Bug-chasing Nudity Not in-your-face

The Blue Barn calls the play Bug “a psycho thriller,” and others have called it “every bit as sleazy and violent" as Killer Joe, another intense drama by Tracy Letts.

            One source warned against “violence, nudity and cigarette smoke,” while another said, “Don’t bring anyone who likes clean escape entertainment” to this “blood-drenched thriller.” And 24 hours before it was to open off-Broadway, Amanda Plummer abandoned the lead role over “artistic differences.”

            All of which makes it very likely that director Susan Clement-Toberer and her Blue Barn cast will turn it into a powerful, memorable experience that will lift it well above the sordid stuff suggested by those comments. “I’ve been wanting to do this show since I saw it off Broadway but the right blend of cast was not around," she says.

            (It barely broke even when it ran for 11 months, then became a movie with Ashley Judd and Harry Connick Jr. in 2006.)

            She has college classmate Kim Gambino, in the lead as Agnes, “the lonely waitress with a tragic past,” and Brian Zealand in his Barn debut as Peter the paranoid drifter. Kevin Barratt plays her nasty ex-hubby, with Erika Zadina as R.C., her lesbian biker buddy, and Nick Zadina as Dr. Sweet.

            Clement-Toberer looks at Letts’ controversial story as fitting the Barn’s goal of being “highly challenged, a little afraid to approach the script.” She describes it as “very well-written,” and suggests that one of the playwrights’ genius traits, the ability to bring intensity to the stage, is balanced by levity, “his clever ways of relieving the audience” of the intensity.

            Gambino agrees. She is an Equity actor who shared four years of shows with the director when they were classmates at the State University of New York in Purchase. But she also shares my notion that any synopsis makes the story sound at least formidable and like a real downer. “I was thinking of that, too … a crackhead waitress on a crack binge for days and pretty much losing her mind.”

            But it’s saved by superb writing and performance. “You immediately feel for my character and the others,” she adds. And, her director says, “It certainly will provoke thought and emotion.”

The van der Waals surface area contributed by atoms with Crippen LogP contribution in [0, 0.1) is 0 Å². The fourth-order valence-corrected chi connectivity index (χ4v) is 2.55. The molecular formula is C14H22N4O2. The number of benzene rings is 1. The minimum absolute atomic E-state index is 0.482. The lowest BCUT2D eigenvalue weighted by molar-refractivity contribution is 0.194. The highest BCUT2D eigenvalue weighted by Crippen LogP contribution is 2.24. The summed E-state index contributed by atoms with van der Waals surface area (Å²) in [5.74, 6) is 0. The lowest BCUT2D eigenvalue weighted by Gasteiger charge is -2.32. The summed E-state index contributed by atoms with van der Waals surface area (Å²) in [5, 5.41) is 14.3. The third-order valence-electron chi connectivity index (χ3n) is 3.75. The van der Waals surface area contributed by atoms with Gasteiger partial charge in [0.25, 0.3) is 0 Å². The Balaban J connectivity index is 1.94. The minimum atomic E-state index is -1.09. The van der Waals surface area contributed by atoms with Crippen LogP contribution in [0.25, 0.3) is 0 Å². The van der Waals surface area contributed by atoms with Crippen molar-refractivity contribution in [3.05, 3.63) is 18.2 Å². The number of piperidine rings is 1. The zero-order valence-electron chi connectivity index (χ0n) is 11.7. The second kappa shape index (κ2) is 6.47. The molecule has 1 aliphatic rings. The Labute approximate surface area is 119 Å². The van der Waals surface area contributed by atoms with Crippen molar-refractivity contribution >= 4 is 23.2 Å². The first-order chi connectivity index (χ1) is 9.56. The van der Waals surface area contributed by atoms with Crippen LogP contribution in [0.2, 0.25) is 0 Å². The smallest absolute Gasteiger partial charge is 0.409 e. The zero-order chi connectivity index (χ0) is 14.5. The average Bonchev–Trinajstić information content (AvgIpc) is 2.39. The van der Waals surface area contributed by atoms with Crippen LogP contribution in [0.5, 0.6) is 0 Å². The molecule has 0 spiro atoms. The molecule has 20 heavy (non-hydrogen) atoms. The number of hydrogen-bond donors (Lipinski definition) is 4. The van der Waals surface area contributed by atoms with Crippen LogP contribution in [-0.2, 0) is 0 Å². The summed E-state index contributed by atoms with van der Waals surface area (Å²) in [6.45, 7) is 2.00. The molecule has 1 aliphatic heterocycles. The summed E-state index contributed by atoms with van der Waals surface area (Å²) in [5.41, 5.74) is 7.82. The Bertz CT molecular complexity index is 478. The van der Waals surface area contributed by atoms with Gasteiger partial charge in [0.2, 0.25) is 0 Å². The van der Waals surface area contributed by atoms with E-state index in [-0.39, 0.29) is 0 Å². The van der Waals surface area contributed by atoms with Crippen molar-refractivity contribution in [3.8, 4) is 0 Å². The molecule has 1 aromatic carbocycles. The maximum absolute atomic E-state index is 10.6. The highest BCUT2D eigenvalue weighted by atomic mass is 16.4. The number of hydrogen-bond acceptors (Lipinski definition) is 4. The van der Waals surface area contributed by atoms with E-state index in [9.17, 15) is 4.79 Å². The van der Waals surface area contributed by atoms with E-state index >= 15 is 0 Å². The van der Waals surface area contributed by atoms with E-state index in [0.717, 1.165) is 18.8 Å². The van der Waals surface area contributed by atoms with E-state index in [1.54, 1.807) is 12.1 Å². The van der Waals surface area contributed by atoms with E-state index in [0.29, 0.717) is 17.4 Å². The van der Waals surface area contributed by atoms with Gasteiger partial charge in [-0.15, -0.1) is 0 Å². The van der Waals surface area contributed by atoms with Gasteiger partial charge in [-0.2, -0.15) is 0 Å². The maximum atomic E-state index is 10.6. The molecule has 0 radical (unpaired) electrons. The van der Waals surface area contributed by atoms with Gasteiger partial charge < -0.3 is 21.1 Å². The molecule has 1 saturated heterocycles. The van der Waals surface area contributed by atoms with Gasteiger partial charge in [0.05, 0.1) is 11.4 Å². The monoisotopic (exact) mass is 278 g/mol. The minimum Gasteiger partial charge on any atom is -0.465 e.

Susan and Kim reject one critic’s claim that the play's nudity is “in your face.” In the director’s eye “It’s not anything distasteful; both times are well-warranted to propel the story.”

            “It’s certainly not a sex scene when Agnes and Peter jump out of bed looking for the bugs that are biting them.” She’s not new to performing nude, having toured Europe for eight months with the musical Hair.

            But the role remains a stretch for her.  “I don’t smoke crack; I have one glass of wine and I’m done.” She’s a single mom whose hopes of coming to Omaha to work with Susan were inhibited by the baby’s early years. “Now he’s 12, a pre-teen getting pretty sick of me,” and spending the Omaha rehearsal time with his dad before coming here for a week.

            The title bugs turn the play’s sleazy motel into a roach motel, one observer said. The paranoid Peter also imagines other bugs, such as computer chips he claims the government implants in people’s brains. He believes the Rev. Jim Jones, who led his cult to drink lethal Kool-Aid in Africa, was actually assassinated when he discovered the computer chip conspiracy.

            Agnes and Peter battle the bugs by hanging strips of flypaper, prompting her ex-convict former husband to quip, “Y’know, if I was a roach, I believe I’d take the hint.”

            The Blue Barn, which added a full-time fund raiser earlier this year, has hired local Equity actors such as Jerry Longe in the past, but Clement-Toberer sees Gambino’s casting “as the start of our really actively committing to a professional wing.”

            And Kim Gambino, who appeared here in the Hal France music festival a few years ago, raises the stakes even higher. “Were hoping this is the beginning of bringing people here from all over the world.” She’s convinced Omaha has “the incredible talent” to make that happen.

Bug runs Sept. 29-Oct. 23, 7:30 p.m. Thursdays-Saturdays, 6 p.m. Sundays Oct. 9, 16 and 23 at the Blue Barn, 614 S. 11th St.. Tickets are $25, $20 students, seniors and groups. Call 402.345.1576 or visit bluebarn.org.

           

           

           

posted at 09:33 pm
on Wednesday, September 21st, 2011

COMMENTS

(We're testing Disqus commenting (finally!); please let us know if you have trouble.)

comments powered by Disqus

 

« Previous Page


Omaha Theatre Fall Preview

            Fall has arrived which means another season of Omaha theatre is in full swing. The next few months promise to offer a variety of productions from several area theatres.

            The...

more »


The Pedagogy and Theatre of the Oppressed Conference Celebrates 20 years.

This article is a form of oppression.

Think about it. I write the information that I want to convey, you sit there and read it, and you don’t get to comment on it until long after I’ve had my say...

more »


Leaving a Legacy

            Walking around the backstage shop of the Omaha Community Playhouse, set builders are hard at work creating the upcoming musical Young Frankenstein by Mel Brooks. They’re making gigantic...

more »


Shelterbelt Extends Its Horizons
more »


Theatre Year in Review

2013 was defined by change. Many theatres, large and small, found themselves in the midst of transition. The Omaha Community Playhouse is half-way through the  Carl Beck/Susie Baer Collins swan...

more »







Advanced Search